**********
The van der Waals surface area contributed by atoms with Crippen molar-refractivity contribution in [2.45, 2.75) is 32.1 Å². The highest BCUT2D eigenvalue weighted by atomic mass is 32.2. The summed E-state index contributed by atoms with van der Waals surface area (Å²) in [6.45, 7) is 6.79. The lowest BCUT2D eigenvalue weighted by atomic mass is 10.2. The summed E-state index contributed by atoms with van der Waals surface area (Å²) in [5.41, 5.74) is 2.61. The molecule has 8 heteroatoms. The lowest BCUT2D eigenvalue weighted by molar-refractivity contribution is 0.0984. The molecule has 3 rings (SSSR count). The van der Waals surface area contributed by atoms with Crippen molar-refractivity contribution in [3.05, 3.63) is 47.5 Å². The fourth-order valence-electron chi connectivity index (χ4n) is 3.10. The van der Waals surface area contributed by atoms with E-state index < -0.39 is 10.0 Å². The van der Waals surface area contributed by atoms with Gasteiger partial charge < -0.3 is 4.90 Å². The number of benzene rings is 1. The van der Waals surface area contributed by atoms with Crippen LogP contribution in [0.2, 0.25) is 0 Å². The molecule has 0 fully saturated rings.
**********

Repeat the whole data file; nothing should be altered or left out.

The van der Waals surface area contributed by atoms with Crippen molar-refractivity contribution in [2.45, 2.75) is 32.1 Å². The highest BCUT2D eigenvalue weighted by atomic mass is 32.2. The summed E-state index contributed by atoms with van der Waals surface area (Å²) in [6.45, 7) is 6.79. The lowest BCUT2D eigenvalue weighted by atomic mass is 10.2. The summed E-state index contributed by atoms with van der Waals surface area (Å²) in [5.41, 5.74) is 2.61. The molecule has 8 heteroatoms. The lowest BCUT2D eigenvalue weighted by molar-refractivity contribution is 0.0984. The molecule has 3 rings (SSSR count). The van der Waals surface area contributed by atoms with Crippen molar-refractivity contribution in [3.05, 3.63) is 47.5 Å². The fourth-order valence-electron chi connectivity index (χ4n) is 3.10. The van der Waals surface area contributed by atoms with E-state index < -0.39 is 10.0 Å². The van der Waals surface area contributed by atoms with Gasteiger partial charge < -0.3 is 4.90 Å². The number of benzene rings is 1. The van der Waals surface area contributed by atoms with Crippen LogP contribution in [0.2, 0.25) is 0 Å². The molecule has 0 fully saturated rings.